In my experience, most musicians just want to make music and not be bothered with the business aspect of running a band. Like it or not, at its most basic level, a band is a business. It has income and expenses that need to be tracked, taxes that need to be paid, and business decisions that need to be made. And, since a band is a business, it's very important that the members decide early on how the business will be operated. Should the band form a business entity like an LLC or a corporation? Or, should they operate under a more informal structure such as a general partnership? Most bands opt for the partnership option because it's the easiest to set up and operate.
What is a partnership?
A partnership is an association of two or more people who decide to engage in a business enterprise in which all income and and debts are equally shared by the partners. This basically means that a group of people get together and agree to start a business. By default the law states that each partner shares equally in all the profits and expenses. So, if your four person band makes a net profit of $1,000 in a single year, the law will view it as each member individually making $250 regardless of how much they're actually paid. Along the same lines, if the same band takes out a $10,000 loan to buy a tour van, then each member will be personally on the hook for the loan.
Similarly, each member is also personally liable for the actions of the band. So, if your lead singer stage-dives and accidentally knocks out a fan's teeth, then, you guessed it, the band can be sued and each member is personally liable for the costs of those dentist bills. This is one of the downsides of a partnership and why it's wise to consider forming another business entity -- for example, an LLC ("Limited Liability Company") which protects its members from personal liability.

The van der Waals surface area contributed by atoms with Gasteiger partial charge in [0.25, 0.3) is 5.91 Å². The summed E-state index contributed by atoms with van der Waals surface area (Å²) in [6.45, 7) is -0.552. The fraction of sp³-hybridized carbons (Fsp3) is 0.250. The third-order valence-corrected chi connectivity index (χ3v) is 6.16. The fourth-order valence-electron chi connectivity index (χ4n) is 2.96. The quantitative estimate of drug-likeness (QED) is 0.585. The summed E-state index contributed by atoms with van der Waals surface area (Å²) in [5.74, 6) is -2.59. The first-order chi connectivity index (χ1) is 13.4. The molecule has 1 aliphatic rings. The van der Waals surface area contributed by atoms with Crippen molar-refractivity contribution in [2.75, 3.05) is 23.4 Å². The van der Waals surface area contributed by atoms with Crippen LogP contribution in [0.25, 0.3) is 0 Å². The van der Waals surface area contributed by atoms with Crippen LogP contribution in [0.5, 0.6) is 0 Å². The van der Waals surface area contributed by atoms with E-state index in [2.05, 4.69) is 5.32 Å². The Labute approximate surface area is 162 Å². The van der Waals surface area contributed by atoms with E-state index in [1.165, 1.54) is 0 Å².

How do I form a partnership?
To form a general partnership, in most states you just need to get together with your partners and start doing business. To open a bank account, many banks only require a signed partnership agreement and a Federal Tax ID number (which you can get from the IRS website in a few minutes).
What is a partnership agreement?
A partnership agreement is a contract between the partners setting up how the business will be run. So, when the time comes, all the members of your band should sit down and decide a few important things, such as who can write checks from the band's bank account, which decisions require a majority vote, how much start-up much money each member will invest in the band, etc.
What if someone leaves?
Another important issue is how exiting members will be treated. Will they still have the right to use the band's name? Will they still get artist royalties? Most bands don't like to think about any of the members leaving, but the simple truth is that many things can happen: members can get married, get jobs, get thrown in jail. It's important to figure out how to deal with members who leave the band.
I know this article may seem like a giant buzzkill, but it's worth taking the time to address these issues in the beginning stages of your band's career. Believe me, once money and success become involved, it's much harder to get all this sorted out. Please contact our firm for a consultation if you need help setting up your band's business.
Note: Kamal Moo is a California licensed attorney. The information contained in this article is not legal advice. Reading this article does not create an attorney-client privilege. You should consult with an attorney if you need legal advice.
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